Updated: 11/24/2018

Prostatitis

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Snapshot
  • A 60-year-old man with a history of benign prostatic hyperplasia presents to his primary care physician for a 3-day period of fever, chills, and pain with urination. He was recently catheterized during an admission in the hospital. Physical exam reveals a tender and enlarged prostate on digital rectal exam. Urinalysis reveals pyuria and hematuria. He is started on empiric antibiotics.
Introduction
  • Clinical definition
    • infectious or non-infectious inflammation of prostate
    • acute prostatitis
      • typically infectious
      • < 35 years of age
        • most commonly C. trachomatis and N. gonorrhoeae
      • > 35 years of age
        • most commonly E. coli, P. aeruginosa, K. pneumoniae 
    • chronic prostatitis
      • can be due to recurrent infections lasting > 3 months (10% of chronic prostatitis)
      • can be due to chronic pelvic pain (90% of chronic prostatitis)
        • > 3 months of pain in the absence of other identifiable causes
        • noninfectious etiology but often unknown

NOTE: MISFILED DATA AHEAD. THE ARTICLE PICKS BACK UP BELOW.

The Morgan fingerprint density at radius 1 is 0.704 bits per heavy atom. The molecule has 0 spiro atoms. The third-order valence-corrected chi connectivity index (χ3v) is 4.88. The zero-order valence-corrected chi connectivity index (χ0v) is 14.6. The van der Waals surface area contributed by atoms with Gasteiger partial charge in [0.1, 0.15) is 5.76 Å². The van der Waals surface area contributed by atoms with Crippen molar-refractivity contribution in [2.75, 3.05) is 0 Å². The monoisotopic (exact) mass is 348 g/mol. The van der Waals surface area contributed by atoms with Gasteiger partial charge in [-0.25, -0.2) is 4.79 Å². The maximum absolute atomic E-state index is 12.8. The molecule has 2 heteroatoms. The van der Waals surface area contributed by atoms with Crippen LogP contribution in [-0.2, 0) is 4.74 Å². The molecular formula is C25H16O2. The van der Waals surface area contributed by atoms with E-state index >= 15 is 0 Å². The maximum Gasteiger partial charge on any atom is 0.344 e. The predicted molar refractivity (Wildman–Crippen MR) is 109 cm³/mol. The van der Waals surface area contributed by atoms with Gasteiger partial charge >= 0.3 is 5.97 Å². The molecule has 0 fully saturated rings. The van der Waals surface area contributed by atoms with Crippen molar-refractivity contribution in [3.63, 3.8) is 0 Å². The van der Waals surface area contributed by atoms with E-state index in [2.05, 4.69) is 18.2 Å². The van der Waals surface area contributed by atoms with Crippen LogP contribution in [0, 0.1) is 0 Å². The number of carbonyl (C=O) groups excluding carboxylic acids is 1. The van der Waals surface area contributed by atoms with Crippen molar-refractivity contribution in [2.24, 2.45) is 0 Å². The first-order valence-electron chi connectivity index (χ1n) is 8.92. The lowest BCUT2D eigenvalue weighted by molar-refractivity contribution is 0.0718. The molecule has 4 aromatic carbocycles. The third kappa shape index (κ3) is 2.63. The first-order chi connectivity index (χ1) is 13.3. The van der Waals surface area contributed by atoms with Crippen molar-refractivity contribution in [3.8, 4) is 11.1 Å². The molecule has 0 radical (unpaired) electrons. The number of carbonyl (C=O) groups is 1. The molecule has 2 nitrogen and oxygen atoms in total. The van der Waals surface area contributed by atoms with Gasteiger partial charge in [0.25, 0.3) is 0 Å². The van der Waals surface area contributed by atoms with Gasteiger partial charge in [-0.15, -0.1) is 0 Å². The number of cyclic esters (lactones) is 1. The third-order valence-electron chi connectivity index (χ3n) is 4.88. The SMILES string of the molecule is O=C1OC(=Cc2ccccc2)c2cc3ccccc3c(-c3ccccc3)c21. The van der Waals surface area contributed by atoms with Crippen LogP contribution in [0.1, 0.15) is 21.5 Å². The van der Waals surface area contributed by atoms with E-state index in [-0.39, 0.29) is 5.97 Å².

• can be due to trauma, psychological stress, and increased prostate tissue pressure
  • Epidemiology
    • incidence
      • 10-15% men have it once in their lifetime
    • risk factors
      • catheterization
      • benign prostatic hypertrophy
Presentation
  • Symptoms
    • dysuria
    • urinary frequency
    • urinary urgency
    • straining with urination or interrupted stream (obstruction)
    • lower back pain
  • Physical exam
    • fever
    • chills
    • digital rectal exam
      • enlarged prostate
      • very tender on exam may indicate acute prostatitis
      • less tender on exam may indicate chronic prostatitis
Studies
  • Urine studies for bacterial infection
    • urinalysis
      • pyuria
      • hematuria
    • urine culture
Differential
  • Urinary tract infection
  • Urethritis
Treatment
  • Medical
    • antibiotics
      • indications
        • acute or chronic bacterial infection
      • drugs chosen empirically based on local resistance patterns
        • uropathogens
          • trimethoprim and sulfamethoxazole
          • fluoroquinolone
        • sexually transmitted pathogens
          • ceftriaxone
          • azithromycin
    • α-blockers
      • indications
        • chronic pelvic pain syndrome or noninfectious chronic pain
        • typically given alongside a fluoroquinolone for initial therapy
      • drugs
        • tamsulosin
Complications
  • Prostatic abscess

 

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